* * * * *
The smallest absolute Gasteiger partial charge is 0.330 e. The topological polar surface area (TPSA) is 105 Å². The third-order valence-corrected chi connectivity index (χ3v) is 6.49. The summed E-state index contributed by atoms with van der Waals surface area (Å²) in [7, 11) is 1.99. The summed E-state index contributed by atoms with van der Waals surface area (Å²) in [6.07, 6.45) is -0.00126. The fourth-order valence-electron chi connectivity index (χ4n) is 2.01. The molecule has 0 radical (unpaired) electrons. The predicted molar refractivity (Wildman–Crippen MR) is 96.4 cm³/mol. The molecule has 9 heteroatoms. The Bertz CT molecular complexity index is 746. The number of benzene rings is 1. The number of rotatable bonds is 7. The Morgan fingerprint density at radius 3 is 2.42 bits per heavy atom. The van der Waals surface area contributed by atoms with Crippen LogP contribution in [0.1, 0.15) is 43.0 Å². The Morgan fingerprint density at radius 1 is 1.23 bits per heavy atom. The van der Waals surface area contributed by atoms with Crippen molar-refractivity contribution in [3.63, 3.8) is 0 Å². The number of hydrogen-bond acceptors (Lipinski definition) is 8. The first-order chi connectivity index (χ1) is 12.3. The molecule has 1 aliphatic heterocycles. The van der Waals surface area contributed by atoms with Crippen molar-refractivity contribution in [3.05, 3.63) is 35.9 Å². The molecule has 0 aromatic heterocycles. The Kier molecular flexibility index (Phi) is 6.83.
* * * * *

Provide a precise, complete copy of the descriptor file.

The smallest absolute Gasteiger partial charge is 0.330 e. The topological polar surface area (TPSA) is 105 Å². The third-order valence-corrected chi connectivity index (χ3v) is 6.49. The summed E-state index contributed by atoms with van der Waals surface area (Å²) in [7, 11) is 1.99. The summed E-state index contributed by atoms with van der Waals surface area (Å²) in [6.07, 6.45) is -0.00126. The fourth-order valence-electron chi connectivity index (χ4n) is 2.01. The molecule has 0 radical (unpaired) electrons. The predicted molar refractivity (Wildman–Crippen MR) is 96.4 cm³/mol. The molecule has 9 heteroatoms. The Bertz CT molecular complexity index is 746. The number of benzene rings is 1. The number of rotatable bonds is 7. The Morgan fingerprint density at radius 3 is 2.42 bits per heavy atom. The van der Waals surface area contributed by atoms with Crippen LogP contribution in [0.1, 0.15) is 43.0 Å². The Morgan fingerprint density at radius 1 is 1.23 bits per heavy atom. The van der Waals surface area contributed by atoms with Crippen molar-refractivity contribution in [3.63, 3.8) is 0 Å². The number of hydrogen-bond acceptors (Lipinski definition) is 8. The first-order chi connectivity index (χ1) is 12.3. The molecule has 1 aliphatic heterocycles. The van der Waals surface area contributed by atoms with Crippen molar-refractivity contribution in [3.05, 3.63) is 35.9 Å². The molecule has 0 aromatic heterocycles. The Kier molecular flexibility index (Phi) is 6.83.